The NSF Caribbean Tsunami Workshop was held in March 2004 (Mercado-Irizarry and Liu, 2004). The Workshop's program ended its Introduction section with this statement: " . . . Kick 'em Jenny, close to the islands of the southeastern Caribbean (just 10 km N of Grenada), is of much concern to the local governments. Past eruptions during the last century (1939, 1965) resulted in observed deep water tsunamis, with the one in 1939 being measured as 1 m high [Shepherd, 2001]. The concern is such that, for the first time (at least in the region), a banking institution (the Caribbean Development Bank) is funding a monitoring program [at] the volcano."

A 29 December 2004 article entitled "Tsunami warning system for the Caribbean," posted on the SRU website, also addressed the issue. It noted that, "The devastation caused by the tsunami which ravaged several Asian countries on 26th December 2004 has sparked discussion on the importance of a tsunami early warning system in the Caribbean. While in theory such a system may seem invaluable in light of the Asian disaster, scientists at the Seismic Research Unit currently believe that several factors should be seriously considered before assuming that a tsunami early warning system would be beneficial to the region. Head of the Seismic Research Unit, Dr. Richard Robertson, says that 'Before the region spends valuable resources on setting up new instruments for a tsunami early warning system, we need to strengthen our existing networks and focus on improving public education and communication activities with regard to geologic hazards in the region.'"

Gas release, T-phase seismicity, and minor eruption clouds. The question of whether or not there is strong fumarolic activity in the crater has been a source of speculation for a number of years. It has been suggested that warmed water rising in convection currents contributed to the reputation of the Kick 'em Jenny region for rough water. The emission of large quantities of bubbles was observed in 1989 when the submersible Johnson Sealink entered the crater a few months after the 1988 eruption (SEAN 14:05).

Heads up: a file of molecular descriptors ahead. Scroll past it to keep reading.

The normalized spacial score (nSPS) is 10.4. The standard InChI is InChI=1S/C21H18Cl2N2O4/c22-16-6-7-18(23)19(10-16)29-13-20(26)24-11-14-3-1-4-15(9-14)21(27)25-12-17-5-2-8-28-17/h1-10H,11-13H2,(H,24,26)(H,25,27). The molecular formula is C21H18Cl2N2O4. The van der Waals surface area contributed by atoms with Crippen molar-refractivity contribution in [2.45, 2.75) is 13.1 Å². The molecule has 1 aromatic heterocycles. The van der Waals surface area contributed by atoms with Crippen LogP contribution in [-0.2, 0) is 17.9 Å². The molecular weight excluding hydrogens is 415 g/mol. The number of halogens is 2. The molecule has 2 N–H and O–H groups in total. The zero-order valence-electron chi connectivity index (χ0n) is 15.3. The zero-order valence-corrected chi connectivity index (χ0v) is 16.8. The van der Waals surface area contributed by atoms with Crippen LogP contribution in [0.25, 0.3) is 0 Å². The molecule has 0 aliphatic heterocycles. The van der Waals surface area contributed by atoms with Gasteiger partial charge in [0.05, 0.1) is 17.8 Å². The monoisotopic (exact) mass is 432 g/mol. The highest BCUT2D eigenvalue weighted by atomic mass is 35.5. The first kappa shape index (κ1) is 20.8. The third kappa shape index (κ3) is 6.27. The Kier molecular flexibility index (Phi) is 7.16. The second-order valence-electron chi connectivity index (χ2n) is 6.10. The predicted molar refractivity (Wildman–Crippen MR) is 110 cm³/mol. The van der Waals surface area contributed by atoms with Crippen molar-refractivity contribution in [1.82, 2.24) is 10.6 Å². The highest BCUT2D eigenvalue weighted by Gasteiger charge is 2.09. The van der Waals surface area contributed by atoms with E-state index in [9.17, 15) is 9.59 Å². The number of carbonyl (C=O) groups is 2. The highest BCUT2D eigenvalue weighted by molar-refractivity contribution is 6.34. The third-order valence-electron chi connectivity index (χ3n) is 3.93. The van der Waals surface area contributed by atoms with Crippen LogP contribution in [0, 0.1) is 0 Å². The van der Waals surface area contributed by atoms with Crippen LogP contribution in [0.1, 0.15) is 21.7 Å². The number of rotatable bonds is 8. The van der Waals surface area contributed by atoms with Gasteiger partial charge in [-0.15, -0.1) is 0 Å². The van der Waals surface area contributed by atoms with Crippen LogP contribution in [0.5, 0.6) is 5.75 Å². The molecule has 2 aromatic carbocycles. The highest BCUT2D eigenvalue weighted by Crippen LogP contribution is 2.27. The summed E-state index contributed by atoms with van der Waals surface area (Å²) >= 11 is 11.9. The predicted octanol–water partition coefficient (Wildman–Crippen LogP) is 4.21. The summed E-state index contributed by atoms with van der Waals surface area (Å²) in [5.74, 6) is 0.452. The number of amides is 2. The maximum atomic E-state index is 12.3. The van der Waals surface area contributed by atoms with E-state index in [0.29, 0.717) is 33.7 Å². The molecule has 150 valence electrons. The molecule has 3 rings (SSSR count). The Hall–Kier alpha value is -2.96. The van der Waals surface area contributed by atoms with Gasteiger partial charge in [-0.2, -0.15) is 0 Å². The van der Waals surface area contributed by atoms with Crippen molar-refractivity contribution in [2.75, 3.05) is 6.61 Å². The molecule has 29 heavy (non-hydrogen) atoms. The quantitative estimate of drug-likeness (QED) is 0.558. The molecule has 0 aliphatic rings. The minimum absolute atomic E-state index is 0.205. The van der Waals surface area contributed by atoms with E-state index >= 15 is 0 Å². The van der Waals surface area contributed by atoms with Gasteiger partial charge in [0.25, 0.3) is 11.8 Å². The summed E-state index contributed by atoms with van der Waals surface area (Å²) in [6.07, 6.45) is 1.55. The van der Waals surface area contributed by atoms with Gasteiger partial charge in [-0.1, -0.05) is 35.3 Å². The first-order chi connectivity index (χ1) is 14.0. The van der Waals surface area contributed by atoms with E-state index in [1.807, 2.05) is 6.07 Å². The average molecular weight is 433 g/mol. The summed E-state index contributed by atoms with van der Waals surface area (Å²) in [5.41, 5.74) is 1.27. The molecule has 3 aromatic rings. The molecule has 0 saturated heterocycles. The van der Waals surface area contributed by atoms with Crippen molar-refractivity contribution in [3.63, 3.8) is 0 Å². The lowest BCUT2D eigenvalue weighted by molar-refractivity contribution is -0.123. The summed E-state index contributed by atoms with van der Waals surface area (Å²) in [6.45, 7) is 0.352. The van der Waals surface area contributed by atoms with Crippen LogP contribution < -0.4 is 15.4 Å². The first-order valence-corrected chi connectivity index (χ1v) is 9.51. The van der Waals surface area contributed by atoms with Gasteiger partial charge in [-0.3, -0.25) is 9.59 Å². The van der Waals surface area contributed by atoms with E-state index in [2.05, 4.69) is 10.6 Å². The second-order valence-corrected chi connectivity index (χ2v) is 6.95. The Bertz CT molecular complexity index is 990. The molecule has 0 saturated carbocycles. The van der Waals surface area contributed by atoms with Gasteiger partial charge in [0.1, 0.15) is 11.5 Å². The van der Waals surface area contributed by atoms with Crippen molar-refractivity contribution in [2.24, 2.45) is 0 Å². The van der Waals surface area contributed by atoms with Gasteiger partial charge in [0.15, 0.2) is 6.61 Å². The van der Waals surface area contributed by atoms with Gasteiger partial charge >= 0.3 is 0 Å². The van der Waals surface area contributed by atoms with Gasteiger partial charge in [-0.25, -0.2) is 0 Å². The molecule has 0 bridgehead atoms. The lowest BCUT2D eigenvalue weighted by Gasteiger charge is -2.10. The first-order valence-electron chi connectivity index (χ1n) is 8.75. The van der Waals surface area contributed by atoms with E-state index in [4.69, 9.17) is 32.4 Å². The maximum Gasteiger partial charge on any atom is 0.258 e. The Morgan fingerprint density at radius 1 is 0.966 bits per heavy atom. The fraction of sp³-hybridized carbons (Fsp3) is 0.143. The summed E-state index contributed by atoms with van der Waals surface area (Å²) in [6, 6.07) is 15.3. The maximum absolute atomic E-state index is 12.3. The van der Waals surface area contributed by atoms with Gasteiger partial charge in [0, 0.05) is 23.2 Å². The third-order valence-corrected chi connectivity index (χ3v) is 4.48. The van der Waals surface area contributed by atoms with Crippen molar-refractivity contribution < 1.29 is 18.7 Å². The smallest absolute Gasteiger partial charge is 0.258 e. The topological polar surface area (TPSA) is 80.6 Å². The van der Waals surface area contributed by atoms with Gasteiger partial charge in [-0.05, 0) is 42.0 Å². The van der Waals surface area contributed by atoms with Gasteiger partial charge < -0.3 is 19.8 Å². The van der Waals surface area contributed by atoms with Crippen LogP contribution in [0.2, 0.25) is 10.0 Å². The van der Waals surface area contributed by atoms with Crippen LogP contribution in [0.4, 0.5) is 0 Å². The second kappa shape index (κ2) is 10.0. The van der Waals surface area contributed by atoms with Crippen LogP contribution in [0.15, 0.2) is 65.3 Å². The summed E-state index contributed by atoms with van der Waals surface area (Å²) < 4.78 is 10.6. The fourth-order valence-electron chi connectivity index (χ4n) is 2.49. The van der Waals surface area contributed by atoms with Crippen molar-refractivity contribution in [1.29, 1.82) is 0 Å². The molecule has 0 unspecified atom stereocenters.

A water column containing a significant proportion of rising gas bubbles results in a local lowering of the seawater's density. (The rising bubbles displace some of the sea water, and at or near the sea surface they provide negligible support to the ship, thus resulting in a loss of buoyancy for ships passing over the volcano.) To account for this hazard, and the risk posed by ejecta, an exclusion zone 1.5 km in radius was created over the volcano (Shepherd, 2004).

At least 11 historical episodes of hydro-acoustic (T phase) signals have been detected since 1939 when an eruption cloud rose 275 m above the sea surface (Shepherd and Robson, 1967, Smith and Shepherd, 1995, Lindsay et al., 2005). Material was also ejected during the 1974 eruption, and the 1988 eruption was associated with turbulent discolored water (Lindsay and others, 2005). Some of these were described in Smithsonian reports dating back to 1977.

Regarding T-Phase waves. A short-period wave group from a seismic source that has propagated in part through the ocean is called T-phase or T(ertiary)-wave (Linehan, 1940; Tolstoy and Ewing, 1950; Walker and Hammond, 1998). The wave group propagates with low attenuation as hydro-acoustic (compressional) waves in the ocean, constrained within a low sound-speed wave guide (the sound fixing and ranging-SOFAR-channel) formed by the sound-speed structure in the ocean. The T-phase signal may be picked up by hydrophones in the ocean or by land seismometers. Upon incidence with the continental shelf/slope, the wave group is transformed into ordinary seismic waves that arrive considerably later than seismic wave groups from the same source that propagated entirely through the solid Earth.

2002 and 2003 Surveys. A 2003 oceanographic survey of Kick 'em Jenny was conducted jointly by the National Oceanic and Atmospheric Agency (NOAA), SRU, and the University of Rhode Island (URI) using the NOAA Research VesselRonald H. Brown. This survey supplemented data obtained previously from a cruise passing the volcano on 12 March 2002 (BGVN 27:06). That effort produced the bathymetric image ... reproduced here as figure 5 (BGVN 27:06). The arcuate scarp on the image suggested that the volcano was once the scene of sector collapse. The inferred submarine debris avalanche has an estimated total volume of ~ 10 km3, and a maximum runout distance of at least 15 km (Sigurdsson and others, 2004; Shepherd 2004). The collapse clearly occurred prior to the growth of the small central edifice at Kick 'em Jenny. The ages of these various features remain unknown.

Figure 5. Morphology of Kick 'em Jenny, as revealed by a multi-beam survey by the NOAA Research Vessel Ronald H. Brown in March 2002 (N is toward the top; for approximate scale, the sub-circular summit crater is about ~ 300 m in diameter). The survey showed that the volcano's smaller, modern, active cone sits nested within a larger U-shaped depression that wraps completely around the cone's E side and opens toward the W. This larger depression presumably formed by slope failure and generated a W-directed debris avalanche that appears to lie within a marginal, confining levee. Courtesy of NOAA.